Friday, May 28, 2010

Radford de Ville

Harold Radford spotted an opportunity in 1963. While rich folk like opulent and luxurious cars, a lot of them live in cities. And not all of them want Rolls Royces. The obvious solution, then, was to retrim the Mini in a manner that befitted the cash-rich classes.
The Mini de Ville was available in three spec levels: de Luxe, Bel Air and Grand Luxe, each offering various degrees of customisation. Leather seats, electric windows, shag-pile carpets, posh walnut trim, Speedwell-tuned engines - the sky was the limit.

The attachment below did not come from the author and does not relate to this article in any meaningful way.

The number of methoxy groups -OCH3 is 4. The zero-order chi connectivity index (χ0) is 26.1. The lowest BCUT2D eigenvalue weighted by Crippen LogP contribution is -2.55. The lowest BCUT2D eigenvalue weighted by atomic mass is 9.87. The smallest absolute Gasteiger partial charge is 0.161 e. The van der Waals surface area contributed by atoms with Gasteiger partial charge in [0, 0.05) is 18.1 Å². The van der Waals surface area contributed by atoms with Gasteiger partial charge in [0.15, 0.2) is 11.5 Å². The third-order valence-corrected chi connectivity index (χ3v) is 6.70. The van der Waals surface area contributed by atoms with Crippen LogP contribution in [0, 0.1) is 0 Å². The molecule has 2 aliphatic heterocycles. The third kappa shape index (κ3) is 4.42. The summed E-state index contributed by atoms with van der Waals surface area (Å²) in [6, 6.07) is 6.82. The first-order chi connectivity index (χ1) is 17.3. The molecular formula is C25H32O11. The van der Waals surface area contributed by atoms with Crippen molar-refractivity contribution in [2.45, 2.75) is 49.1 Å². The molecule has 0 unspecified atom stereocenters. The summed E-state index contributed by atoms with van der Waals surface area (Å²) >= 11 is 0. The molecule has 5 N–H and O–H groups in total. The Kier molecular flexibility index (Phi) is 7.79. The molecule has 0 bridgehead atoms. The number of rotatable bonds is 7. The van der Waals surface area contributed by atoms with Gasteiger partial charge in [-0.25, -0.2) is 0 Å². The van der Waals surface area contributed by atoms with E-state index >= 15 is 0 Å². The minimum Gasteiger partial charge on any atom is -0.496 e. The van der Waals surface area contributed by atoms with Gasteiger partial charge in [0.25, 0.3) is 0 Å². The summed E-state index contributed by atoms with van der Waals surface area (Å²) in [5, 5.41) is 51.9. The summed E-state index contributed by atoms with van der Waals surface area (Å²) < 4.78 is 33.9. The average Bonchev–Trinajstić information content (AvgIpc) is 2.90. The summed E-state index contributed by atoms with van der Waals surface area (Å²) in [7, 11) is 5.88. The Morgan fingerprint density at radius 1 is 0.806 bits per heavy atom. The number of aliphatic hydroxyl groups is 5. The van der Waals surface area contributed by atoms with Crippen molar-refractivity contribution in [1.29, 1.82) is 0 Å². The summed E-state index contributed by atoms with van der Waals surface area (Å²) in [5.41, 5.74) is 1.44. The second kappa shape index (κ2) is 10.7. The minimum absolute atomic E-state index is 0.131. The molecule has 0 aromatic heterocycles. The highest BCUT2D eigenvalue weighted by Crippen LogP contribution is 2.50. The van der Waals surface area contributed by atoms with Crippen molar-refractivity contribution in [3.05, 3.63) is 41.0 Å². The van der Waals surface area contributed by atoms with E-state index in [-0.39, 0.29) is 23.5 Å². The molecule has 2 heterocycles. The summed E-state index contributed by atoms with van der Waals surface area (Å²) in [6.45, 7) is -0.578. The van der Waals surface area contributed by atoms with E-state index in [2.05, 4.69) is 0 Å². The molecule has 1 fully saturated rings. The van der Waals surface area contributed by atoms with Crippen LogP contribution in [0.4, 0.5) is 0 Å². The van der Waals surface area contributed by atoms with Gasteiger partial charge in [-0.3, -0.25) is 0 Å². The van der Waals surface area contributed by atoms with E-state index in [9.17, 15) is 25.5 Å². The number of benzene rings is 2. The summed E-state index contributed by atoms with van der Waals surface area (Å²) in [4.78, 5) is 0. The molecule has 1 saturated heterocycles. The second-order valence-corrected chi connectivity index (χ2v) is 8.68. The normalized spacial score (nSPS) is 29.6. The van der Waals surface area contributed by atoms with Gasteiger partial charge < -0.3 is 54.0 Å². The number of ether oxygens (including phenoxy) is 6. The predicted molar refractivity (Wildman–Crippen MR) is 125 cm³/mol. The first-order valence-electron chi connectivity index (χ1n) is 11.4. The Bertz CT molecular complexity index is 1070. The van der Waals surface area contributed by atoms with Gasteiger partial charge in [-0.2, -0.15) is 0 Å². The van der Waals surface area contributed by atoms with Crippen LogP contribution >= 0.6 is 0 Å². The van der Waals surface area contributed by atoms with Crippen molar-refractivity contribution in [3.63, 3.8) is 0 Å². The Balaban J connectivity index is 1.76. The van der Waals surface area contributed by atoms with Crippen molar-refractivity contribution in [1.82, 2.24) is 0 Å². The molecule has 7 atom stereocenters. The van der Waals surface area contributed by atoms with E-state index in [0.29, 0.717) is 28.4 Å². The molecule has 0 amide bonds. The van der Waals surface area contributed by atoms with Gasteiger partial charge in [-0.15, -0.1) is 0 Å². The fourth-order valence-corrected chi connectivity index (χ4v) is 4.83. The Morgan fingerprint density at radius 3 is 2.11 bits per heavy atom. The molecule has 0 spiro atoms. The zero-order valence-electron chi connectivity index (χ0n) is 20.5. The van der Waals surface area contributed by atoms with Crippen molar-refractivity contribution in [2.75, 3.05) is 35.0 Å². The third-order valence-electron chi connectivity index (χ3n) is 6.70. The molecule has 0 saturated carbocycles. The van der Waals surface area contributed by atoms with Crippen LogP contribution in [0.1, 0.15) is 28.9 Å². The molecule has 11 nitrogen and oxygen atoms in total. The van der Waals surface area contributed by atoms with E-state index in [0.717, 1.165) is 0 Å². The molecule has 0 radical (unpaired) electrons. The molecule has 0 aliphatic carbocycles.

In '65, the de Ville GT was added to the line-up, providing one of the most noteworthy and downright useful alterations on offer - a hatchback conversion.

The ultimate evolution of the de Ville came in 1967, when the hatchback at the rear was complemented by stacked headlights at the front, sourced from the Facel Vega. With a full-length Webasto sunroof, magnesium alloys, twin fuel tanks and a top speed of 110mph, it offered a truly upper-class package... but at a price. At the time, a new Mini Cooper S cost £850. The Radford de Ville mkIII? A cool £2500.